“It was hard to give up salary and benefits, but I knew there was something more significant deep inside myself. I said, ‘I’m going to trust this.’”

She is now the owner of Art of Alignment Structural Integration and has plans to expand the studio to include coaching. She also plans to rename her business to her last name, Duchêne, which means “of the oak” in French.

“I feel like I am a model for what I speak for,” Anne-Marie said.

“Jump off the edge and then let your wings appear.”

Read more about Anne-Marie Duchêne, Hellerwork and Art of Alignment at www.artofalignment.com.

 

– By Jessica Braun

Jessica Braun is a writer and an editor at WholesomeOne. She can be reached at jessica.braun[at]wholesomeone[dot]com.

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3 Techniques to Naturally Get Rid of Migraines [video]

Tammy Lawrence-Cymbalisty of ReikiAndYoga.com in this video exhibits 3 techniques to naturally get relief from a migraine headache – a herb, hydrotherapy and acupressure.

[themedy_media type=”youtube” url=”https://www.youtube.com/watch?v=2JiGsRbG6as”]

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Naturopathic Doctor’s ‘Nourish Me’ Business Promotes Healthy Eating for Kids

Erika Siegel of Portland, Oregon had plans to become a doctor. She wasn’t completely comfortable with what conventional medicine had to offer though, so she was confused about her career path. Her confusion turned to curiosity when she received a postcard in the mail from a Naturopathic school. That postcard ultimately changed her life.

Today she is a Naturopathic doctor focused on family medicine. “It’s the perfect fit for me,” she said of Naturopathic medicine. “A philosophy rooted in healing with a focus on prevention and wellness makes more sense to me than waiting for illness to arrive and then treating it,” she said. “Many roads can lead to wellness, not just pharmaceuticals and surgery.”

Dr. Siegel, who studied both Western and Eastern Medicine at the National College of Naturopathic Medicine, gave the example of 10 patients who have a migraine. If those 10 patients go to a conventional doctor, they all likely would receive the same prescription for the same medication. If those same 10 patients went to a Naturopathic doctor, they might leave with 10 different therapies, each based on the individual.

A Naturopathic doctor would take the time to understand all possible causes, such as food, allergies, hormone levels, muscular or skeletal imbalances, chemicals, sensitivities and more to get to the root of the problem, instead of focusing only on getting rid of the symptom. Dr. Siegel, who’s been practicing for about seven and a half years, said she does use medication when it’s necessary, such as for temporary relief while she’s searching for the cause of a symptom.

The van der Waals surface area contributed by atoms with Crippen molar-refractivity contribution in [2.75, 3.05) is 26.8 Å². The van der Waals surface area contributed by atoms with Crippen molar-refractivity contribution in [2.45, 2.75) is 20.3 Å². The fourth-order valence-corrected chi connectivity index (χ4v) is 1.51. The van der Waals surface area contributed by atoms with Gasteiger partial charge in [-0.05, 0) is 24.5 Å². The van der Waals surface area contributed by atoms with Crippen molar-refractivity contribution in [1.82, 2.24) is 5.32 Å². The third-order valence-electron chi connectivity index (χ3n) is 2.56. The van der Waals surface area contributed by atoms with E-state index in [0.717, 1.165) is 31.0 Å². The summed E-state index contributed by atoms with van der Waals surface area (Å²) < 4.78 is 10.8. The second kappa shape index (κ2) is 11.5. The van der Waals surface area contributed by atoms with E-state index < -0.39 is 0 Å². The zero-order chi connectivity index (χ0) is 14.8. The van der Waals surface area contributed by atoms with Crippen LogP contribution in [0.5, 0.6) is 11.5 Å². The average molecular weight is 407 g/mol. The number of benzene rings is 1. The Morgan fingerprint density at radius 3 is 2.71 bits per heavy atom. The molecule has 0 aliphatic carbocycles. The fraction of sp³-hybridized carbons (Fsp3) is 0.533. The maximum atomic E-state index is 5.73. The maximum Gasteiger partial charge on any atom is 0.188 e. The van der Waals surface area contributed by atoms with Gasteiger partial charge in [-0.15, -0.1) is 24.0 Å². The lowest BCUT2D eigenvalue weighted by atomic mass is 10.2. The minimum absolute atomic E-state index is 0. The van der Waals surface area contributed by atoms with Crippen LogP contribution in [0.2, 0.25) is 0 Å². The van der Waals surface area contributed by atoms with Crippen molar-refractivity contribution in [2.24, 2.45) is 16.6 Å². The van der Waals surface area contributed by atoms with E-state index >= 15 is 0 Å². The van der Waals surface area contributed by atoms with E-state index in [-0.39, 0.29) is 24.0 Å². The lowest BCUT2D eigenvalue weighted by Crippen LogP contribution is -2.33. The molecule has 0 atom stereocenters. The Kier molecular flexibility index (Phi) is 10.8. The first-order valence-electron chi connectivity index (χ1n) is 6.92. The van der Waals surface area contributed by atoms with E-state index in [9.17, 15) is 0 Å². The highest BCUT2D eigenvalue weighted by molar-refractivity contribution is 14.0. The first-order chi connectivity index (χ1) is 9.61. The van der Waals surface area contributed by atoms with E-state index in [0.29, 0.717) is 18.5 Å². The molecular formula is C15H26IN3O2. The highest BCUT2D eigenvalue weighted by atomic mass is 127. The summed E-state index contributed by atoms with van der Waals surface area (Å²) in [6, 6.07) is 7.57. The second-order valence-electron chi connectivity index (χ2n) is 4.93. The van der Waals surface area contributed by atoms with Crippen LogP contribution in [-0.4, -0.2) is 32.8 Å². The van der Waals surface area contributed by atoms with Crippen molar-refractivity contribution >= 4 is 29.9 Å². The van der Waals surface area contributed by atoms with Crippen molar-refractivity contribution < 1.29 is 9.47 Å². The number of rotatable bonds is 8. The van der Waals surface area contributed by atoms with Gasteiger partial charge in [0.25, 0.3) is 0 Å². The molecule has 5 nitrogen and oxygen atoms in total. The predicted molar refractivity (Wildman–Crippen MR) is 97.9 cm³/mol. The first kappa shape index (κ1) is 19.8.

Nutrition is a big passion of Dr. Siegel’s. That passion, combined with continuous requests from patients and friends to provide nutritional advice and healthy recipes, led her to develop the Nourish Me ™ superfood supplement and write a book.

Nourish Me Superfood Supplement
Nourish Me is a nutrient-dense powder made from eight organic superfoods. Parents can mix the powder into creamy foods like yogurt, oatmeal and smoothies so that their kids get the essential nutrients they need for a strong immune system, a balanced digestive system, a strong brain and more. (Adults can use this dietary supplement, too!) Dr. Siegel said people can consume the supplement as often as they like. While some people eat it once a week, others eat it once a day. “If kids are getting enough veggies and variety in their diet, then they need less. If not, they need more,” Dr. Siegel said. “The best thing is that it’s all from food,” she said. “There’s nothing synthetic in there.”

Nourish Me Book
Dr. Siegel also is writing a book that will include tips on nutrition and kids’ health, home remedies, healing through food, and plenty of nutrient-dense, family-friendly recipes. Chapters include “The Dairy Dilemma,” which details why standard milk from the grocery store is not the healthy food many people think it is, and “Food as Medicine,” which explains how to use what’s in the refrigerator to achieve a medical benefit. She expects to complete the book by the end of 2012. Interested readers can sign up on the Nourish Me website to receive an alert when the book is available.

10 Healthy Eating Tips
Here are 10 tips from Dr. Siegel on how to get children to develop and maintain healthy eating habits.

1. Be a model of good eating habits. Parents can’t eat poorly and then expect their kids to eat well.

2. Before putting a meal on the table, put out chopped vegetables with a healthy dip or hummus so that kids can get some veggies down before the meal starts.